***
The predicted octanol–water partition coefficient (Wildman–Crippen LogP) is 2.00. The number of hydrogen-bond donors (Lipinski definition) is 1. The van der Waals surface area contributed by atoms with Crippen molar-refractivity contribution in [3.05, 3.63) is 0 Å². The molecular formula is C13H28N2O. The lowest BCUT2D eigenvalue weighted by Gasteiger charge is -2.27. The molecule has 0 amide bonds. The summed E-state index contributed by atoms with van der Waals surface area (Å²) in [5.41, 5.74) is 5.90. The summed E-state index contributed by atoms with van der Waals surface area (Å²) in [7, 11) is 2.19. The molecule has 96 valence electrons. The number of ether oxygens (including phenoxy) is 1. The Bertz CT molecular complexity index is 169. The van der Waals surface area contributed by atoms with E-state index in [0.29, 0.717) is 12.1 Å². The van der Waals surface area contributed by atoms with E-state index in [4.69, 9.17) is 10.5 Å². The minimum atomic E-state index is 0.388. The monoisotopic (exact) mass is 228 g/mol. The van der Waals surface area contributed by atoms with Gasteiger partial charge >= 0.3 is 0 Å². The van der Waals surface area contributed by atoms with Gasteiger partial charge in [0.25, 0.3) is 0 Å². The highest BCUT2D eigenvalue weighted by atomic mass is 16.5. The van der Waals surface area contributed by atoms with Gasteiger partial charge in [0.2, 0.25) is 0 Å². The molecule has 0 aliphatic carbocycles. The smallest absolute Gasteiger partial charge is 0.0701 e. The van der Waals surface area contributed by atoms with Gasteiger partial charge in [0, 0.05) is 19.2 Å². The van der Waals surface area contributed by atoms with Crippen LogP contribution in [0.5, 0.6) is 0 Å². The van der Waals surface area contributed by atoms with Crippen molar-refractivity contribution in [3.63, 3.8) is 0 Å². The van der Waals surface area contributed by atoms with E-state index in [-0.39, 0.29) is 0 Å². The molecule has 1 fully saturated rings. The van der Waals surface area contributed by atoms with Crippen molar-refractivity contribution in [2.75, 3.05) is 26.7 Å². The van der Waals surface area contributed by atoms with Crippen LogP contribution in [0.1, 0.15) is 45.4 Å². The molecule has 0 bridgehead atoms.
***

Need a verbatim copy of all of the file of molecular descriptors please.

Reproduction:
The predicted octanol–water partition coefficient (Wildman–Crippen LogP) is 2.00. The number of hydrogen-bond donors (Lipinski definition) is 1. The van der Waals surface area contributed by atoms with Crippen molar-refractivity contribution in [3.05, 3.63) is 0 Å². The molecular formula is C13H28N2O. The lowest BCUT2D eigenvalue weighted by Gasteiger charge is -2.27. The molecule has 0 amide bonds. The summed E-state index contributed by atoms with van der Waals surface area (Å²) in [5.41, 5.74) is 5.90. The summed E-state index contributed by atoms with van der Waals surface area (Å²) in [7, 11) is 2.19. The molecule has 96 valence electrons. The number of ether oxygens (including phenoxy) is 1. The Bertz CT molecular complexity index is 169. The van der Waals surface area contributed by atoms with E-state index in [0.29, 0.717) is 12.1 Å². The van der Waals surface area contributed by atoms with E-state index in [4.69, 9.17) is 10.5 Å². The minimum atomic E-state index is 0.388. The monoisotopic (exact) mass is 228 g/mol. The van der Waals surface area contributed by atoms with Gasteiger partial charge >= 0.3 is 0 Å². The van der Waals surface area contributed by atoms with Gasteiger partial charge in [0.25, 0.3) is 0 Å². The highest BCUT2D eigenvalue weighted by atomic mass is 16.5. The van der Waals surface area contributed by atoms with Gasteiger partial charge in [0.2, 0.25) is 0 Å². The molecule has 0 aliphatic carbocycles. The smallest absolute Gasteiger partial charge is 0.0701 e. The van der Waals surface area contributed by atoms with Gasteiger partial charge in [0, 0.05) is 19.2 Å². The van der Waals surface area contributed by atoms with Crippen LogP contribution in [0.5, 0.6) is 0 Å². The van der Waals surface area contributed by atoms with Crippen molar-refractivity contribution in [3.63, 3.8) is 0 Å². The van der Waals surface area contributed by atoms with E-state index in [-0.39, 0.29) is 0 Å². The molecule has 1 fully saturated rings. The van der Waals surface area contributed by atoms with Crippen molar-refractivity contribution in [2.75, 3.05) is 26.7 Å². The van der Waals surface area contributed by atoms with Crippen LogP contribution in [0.1, 0.15) is 45.4 Å². The molecule has 0 bridgehead atoms.